Icicle for Solo Flute
By Robert Aitken
Publisher: Musicales Transatlantiques
Editions Transatlantiques Paris commissioned Aitken to compose a work for young flute players, and the resulting work was Icicle (1977) for solo flute. Though the idea for the piece came on a winter day in New Hampshire and the shimmering effects in the work evoke images of glistening icicles, the title was retrospectively conceived. The composer insisted in a 1981 interview that Icicle “isn’t terribly, terribly, intellectual” and subsequently revealed that one of the principal techniques used in the work— playing without the thumb key— was meant to be a fun and out-of-the-ordinary trick for the intended young performers. However, regardless of compositional intent, the novel and colorful timbral effects in the work have solidified its place in the contemporary flute repertoire.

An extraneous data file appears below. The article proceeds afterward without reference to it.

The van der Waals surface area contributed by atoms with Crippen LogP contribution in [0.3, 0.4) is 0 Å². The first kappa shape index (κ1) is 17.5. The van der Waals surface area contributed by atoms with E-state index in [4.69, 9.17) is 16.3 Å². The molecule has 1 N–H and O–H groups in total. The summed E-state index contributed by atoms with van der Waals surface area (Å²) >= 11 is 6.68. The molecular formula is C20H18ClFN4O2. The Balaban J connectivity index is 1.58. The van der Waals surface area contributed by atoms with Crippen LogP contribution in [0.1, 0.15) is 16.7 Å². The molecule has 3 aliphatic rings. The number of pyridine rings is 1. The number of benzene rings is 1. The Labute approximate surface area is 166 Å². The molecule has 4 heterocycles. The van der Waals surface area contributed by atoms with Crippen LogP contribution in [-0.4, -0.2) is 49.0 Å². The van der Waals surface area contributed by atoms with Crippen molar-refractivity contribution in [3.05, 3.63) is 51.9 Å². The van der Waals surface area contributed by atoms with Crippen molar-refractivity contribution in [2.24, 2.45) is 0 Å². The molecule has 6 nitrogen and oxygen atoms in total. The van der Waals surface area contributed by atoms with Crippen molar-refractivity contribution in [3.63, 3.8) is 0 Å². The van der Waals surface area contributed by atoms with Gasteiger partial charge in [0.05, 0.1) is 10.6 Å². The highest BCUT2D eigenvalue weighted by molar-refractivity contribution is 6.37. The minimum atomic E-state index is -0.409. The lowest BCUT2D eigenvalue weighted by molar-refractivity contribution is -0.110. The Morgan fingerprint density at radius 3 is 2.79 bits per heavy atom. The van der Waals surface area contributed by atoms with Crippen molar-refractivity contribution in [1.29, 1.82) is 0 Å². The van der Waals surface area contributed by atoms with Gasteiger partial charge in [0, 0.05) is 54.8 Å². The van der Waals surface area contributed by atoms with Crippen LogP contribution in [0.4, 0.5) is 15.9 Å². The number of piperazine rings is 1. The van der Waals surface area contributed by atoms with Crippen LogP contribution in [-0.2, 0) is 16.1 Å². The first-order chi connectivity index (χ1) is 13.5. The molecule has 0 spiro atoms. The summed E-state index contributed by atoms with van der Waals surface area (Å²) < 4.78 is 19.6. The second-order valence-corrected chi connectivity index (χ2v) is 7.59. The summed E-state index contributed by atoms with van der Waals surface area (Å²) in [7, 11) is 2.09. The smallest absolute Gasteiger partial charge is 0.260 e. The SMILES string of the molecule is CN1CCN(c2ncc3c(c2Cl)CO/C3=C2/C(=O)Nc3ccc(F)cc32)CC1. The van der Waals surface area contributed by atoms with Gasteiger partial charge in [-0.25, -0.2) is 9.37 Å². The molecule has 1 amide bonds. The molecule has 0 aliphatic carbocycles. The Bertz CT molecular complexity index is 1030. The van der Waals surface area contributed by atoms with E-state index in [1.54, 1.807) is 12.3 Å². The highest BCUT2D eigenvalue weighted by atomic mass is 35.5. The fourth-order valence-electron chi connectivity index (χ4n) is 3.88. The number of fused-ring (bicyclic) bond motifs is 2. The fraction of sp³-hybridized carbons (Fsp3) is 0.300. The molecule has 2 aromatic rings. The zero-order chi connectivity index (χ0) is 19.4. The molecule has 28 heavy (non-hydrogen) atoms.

The dedication, which simply states “For Dianne,” reveals a bit of humor hidden within the framework of the piece. Aitken explains:
I dedicated it to my daughter Dianne who also plays the flute. Her younger sister played the double bass at the time, and every morning Dianne would come downstairs and play the theme from The Pink Panther just to tease her. If you look at Icicle, you can see the same rhythmic motives of the theme. There is some Pink Panther in it. However, the actual melody relies on the color changes.